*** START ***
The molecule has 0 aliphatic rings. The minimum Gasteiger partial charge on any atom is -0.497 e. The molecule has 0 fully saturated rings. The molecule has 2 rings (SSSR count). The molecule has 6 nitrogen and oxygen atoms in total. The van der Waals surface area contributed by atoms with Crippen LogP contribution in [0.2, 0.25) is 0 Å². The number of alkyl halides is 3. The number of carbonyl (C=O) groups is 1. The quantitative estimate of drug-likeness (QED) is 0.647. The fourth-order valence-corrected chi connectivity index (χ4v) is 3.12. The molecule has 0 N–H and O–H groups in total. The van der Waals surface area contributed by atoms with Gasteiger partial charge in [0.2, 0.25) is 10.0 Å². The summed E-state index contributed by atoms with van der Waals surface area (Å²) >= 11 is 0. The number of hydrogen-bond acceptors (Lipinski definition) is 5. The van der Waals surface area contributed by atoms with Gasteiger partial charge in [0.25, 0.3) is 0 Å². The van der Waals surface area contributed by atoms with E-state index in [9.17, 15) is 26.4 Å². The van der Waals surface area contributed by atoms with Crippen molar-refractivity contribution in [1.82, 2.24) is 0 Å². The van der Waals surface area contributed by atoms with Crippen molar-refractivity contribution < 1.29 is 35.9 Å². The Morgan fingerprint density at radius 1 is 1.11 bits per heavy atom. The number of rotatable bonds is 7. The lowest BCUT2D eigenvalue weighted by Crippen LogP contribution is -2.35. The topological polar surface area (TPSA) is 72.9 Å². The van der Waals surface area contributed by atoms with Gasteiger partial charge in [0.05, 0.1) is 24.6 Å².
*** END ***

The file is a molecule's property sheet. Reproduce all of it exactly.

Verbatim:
The molecule has 0 aliphatic rings. The minimum Gasteiger partial charge on any atom is -0.497 e. The molecule has 0 fully saturated rings. The molecule has 2 rings (SSSR count). The molecule has 6 nitrogen and oxygen atoms in total. The van der Waals surface area contributed by atoms with Crippen LogP contribution in [0.2, 0.25) is 0 Å². The number of alkyl halides is 3. The number of carbonyl (C=O) groups is 1. The quantitative estimate of drug-likeness (QED) is 0.647. The fourth-order valence-corrected chi connectivity index (χ4v) is 3.12. The molecule has 0 N–H and O–H groups in total. The van der Waals surface area contributed by atoms with Gasteiger partial charge in [0.2, 0.25) is 10.0 Å². The summed E-state index contributed by atoms with van der Waals surface area (Å²) >= 11 is 0. The number of hydrogen-bond acceptors (Lipinski definition) is 5. The van der Waals surface area contributed by atoms with Gasteiger partial charge in [0.25, 0.3) is 0 Å². The van der Waals surface area contributed by atoms with E-state index in [9.17, 15) is 26.4 Å². The van der Waals surface area contributed by atoms with Crippen molar-refractivity contribution in [1.82, 2.24) is 0 Å². The van der Waals surface area contributed by atoms with Crippen molar-refractivity contribution < 1.29 is 35.9 Å². The Morgan fingerprint density at radius 1 is 1.11 bits per heavy atom. The number of rotatable bonds is 7. The lowest BCUT2D eigenvalue weighted by Crippen LogP contribution is -2.35. The topological polar surface area (TPSA) is 72.9 Å². The van der Waals surface area contributed by atoms with Gasteiger partial charge in [0.05, 0.1) is 24.6 Å².